Saturday, March 26, 2011

Being the Enemy

When I was smallish-- maybe eight or ten-- I found myself on a bus sitting next to a young woman. We made small talk. I mentioned that I was homeschooled.

Suddenly, the woman's face scrunched up. Her eyes narrowed. Her mouth pursed. And she proceeded to tell me that homeschooling was the stupidest thing that anyone could do, and that I would never learn anything, and that I wasn't learning how to socialize, and that my parents must be real idiots or hate me if they were homeschooling me. She knew better, because she was a public schoolteacher.

I hadn't said anything to her about the quality of public schools in the region (god-awful) or about the benefits of homeschooling. All I'd done was mention that I was homeschooled. I sat there, stunned and silent. Children know it when they've met a bully, even when the bully is an adult, and I thought she must be a nasty, insecure person to pick on a little kid. I also thought she was nuts for terminating a perfectly polite conversation in order to snarl that I was not properly socialized.

But she knew who her enemy was. It was the little kid sitting next to her. I was the upending of everything she believed in and worked for. So she hated me.

Friday, March 25, 2011

Black Lipstick and Chevy Pickups

Growing up bookish in a region where a quarter of the population can't read was defining. It meant getting teased by other kids when they saw me with a book. It meant making other kids defensive and angry when I used words they didn't know. It meant exhausting the public library's collection of children's literature by the time I was eight, and it also meant developing a pretty chronic superiority complex when it came to anybody who wasn't as obsessed with reading as I was.

So I was a nerd. A pasty, stringy homeschooled nerd with an overbite. My clothing came from church rummage sales and the local Seventh-Day Adventist mission. Every week at church I wondered if the dress I was wearing had been one of my classmates' cast-offs the year before.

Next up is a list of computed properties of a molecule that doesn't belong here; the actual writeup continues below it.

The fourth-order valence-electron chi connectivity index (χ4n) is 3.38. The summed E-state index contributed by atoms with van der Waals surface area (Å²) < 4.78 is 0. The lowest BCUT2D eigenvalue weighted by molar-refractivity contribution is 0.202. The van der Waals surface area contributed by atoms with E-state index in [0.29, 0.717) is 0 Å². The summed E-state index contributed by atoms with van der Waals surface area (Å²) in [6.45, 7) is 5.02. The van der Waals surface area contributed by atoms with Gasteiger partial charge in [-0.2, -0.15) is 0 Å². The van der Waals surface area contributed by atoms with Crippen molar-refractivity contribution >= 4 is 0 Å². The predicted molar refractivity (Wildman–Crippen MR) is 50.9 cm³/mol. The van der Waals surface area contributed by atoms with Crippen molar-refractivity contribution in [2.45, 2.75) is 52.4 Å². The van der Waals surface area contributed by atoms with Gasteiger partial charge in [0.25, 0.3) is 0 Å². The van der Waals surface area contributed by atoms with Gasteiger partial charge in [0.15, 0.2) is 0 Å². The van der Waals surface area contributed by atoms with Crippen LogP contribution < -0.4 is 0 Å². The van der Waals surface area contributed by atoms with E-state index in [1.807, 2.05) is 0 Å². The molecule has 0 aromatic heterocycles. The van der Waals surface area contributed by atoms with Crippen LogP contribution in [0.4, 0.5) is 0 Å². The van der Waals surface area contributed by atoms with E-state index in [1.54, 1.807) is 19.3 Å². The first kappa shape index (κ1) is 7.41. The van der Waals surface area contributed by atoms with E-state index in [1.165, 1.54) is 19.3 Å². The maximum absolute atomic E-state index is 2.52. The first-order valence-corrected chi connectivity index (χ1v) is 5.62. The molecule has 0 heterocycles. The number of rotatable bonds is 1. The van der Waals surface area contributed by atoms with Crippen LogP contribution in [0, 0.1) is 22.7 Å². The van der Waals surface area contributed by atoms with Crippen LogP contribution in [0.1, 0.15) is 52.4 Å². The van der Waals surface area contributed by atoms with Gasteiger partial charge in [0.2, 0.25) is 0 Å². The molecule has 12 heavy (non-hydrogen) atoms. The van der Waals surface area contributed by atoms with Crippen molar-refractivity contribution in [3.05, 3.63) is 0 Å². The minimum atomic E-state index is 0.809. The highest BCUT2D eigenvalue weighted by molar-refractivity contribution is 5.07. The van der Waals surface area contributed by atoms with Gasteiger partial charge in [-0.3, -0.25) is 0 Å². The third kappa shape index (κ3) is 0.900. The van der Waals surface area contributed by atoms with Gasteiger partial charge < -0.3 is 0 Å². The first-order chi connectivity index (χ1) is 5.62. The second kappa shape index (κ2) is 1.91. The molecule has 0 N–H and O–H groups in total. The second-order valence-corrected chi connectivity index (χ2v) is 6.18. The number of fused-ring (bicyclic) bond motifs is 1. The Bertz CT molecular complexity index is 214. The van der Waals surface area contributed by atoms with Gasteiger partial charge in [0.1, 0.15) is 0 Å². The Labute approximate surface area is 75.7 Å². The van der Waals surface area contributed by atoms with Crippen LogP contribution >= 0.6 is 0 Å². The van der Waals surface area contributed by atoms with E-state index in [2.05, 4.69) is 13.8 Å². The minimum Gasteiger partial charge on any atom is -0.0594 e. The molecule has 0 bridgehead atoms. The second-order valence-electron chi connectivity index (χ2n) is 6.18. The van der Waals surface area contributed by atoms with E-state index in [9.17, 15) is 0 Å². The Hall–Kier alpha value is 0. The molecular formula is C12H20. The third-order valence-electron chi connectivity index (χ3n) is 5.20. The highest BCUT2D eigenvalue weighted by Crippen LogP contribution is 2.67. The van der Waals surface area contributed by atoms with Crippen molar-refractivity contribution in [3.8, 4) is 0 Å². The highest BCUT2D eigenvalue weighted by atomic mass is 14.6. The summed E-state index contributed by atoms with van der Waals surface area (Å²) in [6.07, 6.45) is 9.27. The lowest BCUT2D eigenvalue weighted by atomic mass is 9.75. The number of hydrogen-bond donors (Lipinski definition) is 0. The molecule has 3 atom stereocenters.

This was Bible Belt fundamentalism in the 1980s and early 1990s, and the fashion among poor homeschooled Bible Belt fundamentalists was cotton floral prairie dresses. I wore old lady shoes: flats with buckles and bows on the toes. My glasses were thick bifocals in huge plastic frames (my paranoid schizophrenic father was convinced that metal frames would attract mind-altering radio signals). There was one year that involved a perm. It was everything you could imagine from a perm on an eight-year-old Appalachian child in 1991. When I was 10 or so my grandmother took me to the Sears in Chattanooga and bought me my first article of brand-new, never-before-worn outerwear: a denim dress with ribbon flowers on the yoke.

Saturday, March 19, 2011

It Is By Brains You Have Been Saved

So a bunch of people in my office had babies this winter. I went and bought some board books (the classic work of literature "Hand Hand Fingers Thumb") and left them at the desks of the baby-havers. With a friendly signed note on top telling the recipient why it was such a great book. It had to be signed, see, so that people would know who to be grateful to. 

Orthodoxy is right teaching. Orthopraxy is right action. My husband the Roman Catholic struggles with leaning too heavily on the -praxy side to assure his salvation. Like all good Protestant evangelicals, I lean too heavily on the -doxy side.

Past Life, Part I

There's no line on the ground that shows the change between then and now. I can't identify the very moment that I shifted from conservative fundamentalist to progressive Baptist. Or the moment that I changed from abuse victim to abuse survivor. Or the moment I changed my mind about the role of women in the Church, or about what it is to be saved, or about how good Sunny D tastes (not good at all, as it turns out). Things changed. But some things that were really, really big changed so much that I don't feel, or think, like a person who could have developed out of the person I was ten years ago. That was a life I couldn't wait to get rid of. At eighteen, I was off like a shot, five hundred miles away and never going back.

Now I miss my home town. But I don't miss being me in my home town. It was a crummy childhood. The now me is a lot better off.

When I was four years old, my family moved into a ranch house on top of a hill overlooking a tributary of the Tennessee River. It had a big yard in the front and in the back, brown deep shag carpeting in the living areas, avocado and mustard appliances and matching linoleum in the kitchen and dining room, and glittery popcorn ceilings. The toilet seat in the master bathroom was one of those squishy ones that makes a soft farting sound when sat upon. On the first day we were there, I pushed the lever on the ice maker and ice fell out of the freezer onto the floor. I burst into panicked tears while the babysitter laughed at my reaction.